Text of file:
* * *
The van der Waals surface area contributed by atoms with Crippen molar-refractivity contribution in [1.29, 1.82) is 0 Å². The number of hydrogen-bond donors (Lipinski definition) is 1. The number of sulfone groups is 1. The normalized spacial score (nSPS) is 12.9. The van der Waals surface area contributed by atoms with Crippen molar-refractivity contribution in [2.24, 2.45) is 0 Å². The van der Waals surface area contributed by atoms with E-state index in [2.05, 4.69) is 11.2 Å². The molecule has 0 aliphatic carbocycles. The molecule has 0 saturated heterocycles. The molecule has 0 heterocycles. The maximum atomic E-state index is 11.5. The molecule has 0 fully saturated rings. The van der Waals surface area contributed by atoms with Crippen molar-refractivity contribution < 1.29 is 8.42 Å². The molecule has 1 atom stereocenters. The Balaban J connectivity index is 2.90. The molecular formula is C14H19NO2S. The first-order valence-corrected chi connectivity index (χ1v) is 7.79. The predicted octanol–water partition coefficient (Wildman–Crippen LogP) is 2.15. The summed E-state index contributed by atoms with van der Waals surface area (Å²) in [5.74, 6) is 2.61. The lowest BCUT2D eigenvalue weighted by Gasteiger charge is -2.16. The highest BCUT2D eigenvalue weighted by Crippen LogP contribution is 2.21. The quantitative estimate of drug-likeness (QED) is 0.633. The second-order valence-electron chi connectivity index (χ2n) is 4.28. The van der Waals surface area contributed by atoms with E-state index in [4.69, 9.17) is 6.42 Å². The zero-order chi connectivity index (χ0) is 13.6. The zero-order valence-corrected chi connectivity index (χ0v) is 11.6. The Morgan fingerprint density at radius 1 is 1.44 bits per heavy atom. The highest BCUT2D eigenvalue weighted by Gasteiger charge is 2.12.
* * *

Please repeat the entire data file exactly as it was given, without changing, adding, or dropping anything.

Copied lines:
The van der Waals surface area contributed by atoms with Crippen molar-refractivity contribution in [1.29, 1.82) is 0 Å². The number of hydrogen-bond donors (Lipinski definition) is 1. The number of sulfone groups is 1. The normalized spacial score (nSPS) is 12.9. The van der Waals surface area contributed by atoms with Crippen molar-refractivity contribution in [2.24, 2.45) is 0 Å². The van der Waals surface area contributed by atoms with E-state index in [2.05, 4.69) is 11.2 Å². The molecule has 0 aliphatic carbocycles. The molecule has 0 saturated heterocycles. The molecule has 0 heterocycles. The maximum atomic E-state index is 11.5. The molecule has 0 fully saturated rings. The van der Waals surface area contributed by atoms with Crippen molar-refractivity contribution < 1.29 is 8.42 Å². The molecule has 1 atom stereocenters. The Balaban J connectivity index is 2.90. The molecular formula is C14H19NO2S. The first-order valence-corrected chi connectivity index (χ1v) is 7.79. The predicted octanol–water partition coefficient (Wildman–Crippen LogP) is 2.15. The summed E-state index contributed by atoms with van der Waals surface area (Å²) in [5.74, 6) is 2.61. The lowest BCUT2D eigenvalue weighted by Gasteiger charge is -2.16. The highest BCUT2D eigenvalue weighted by Crippen LogP contribution is 2.21. The quantitative estimate of drug-likeness (QED) is 0.633. The second-order valence-electron chi connectivity index (χ2n) is 4.28. The van der Waals surface area contributed by atoms with E-state index in [4.69, 9.17) is 6.42 Å². The zero-order chi connectivity index (χ0) is 13.6. The zero-order valence-corrected chi connectivity index (χ0v) is 11.6. The Morgan fingerprint density at radius 1 is 1.44 bits per heavy atom. The highest BCUT2D eigenvalue weighted by Gasteiger charge is 2.12.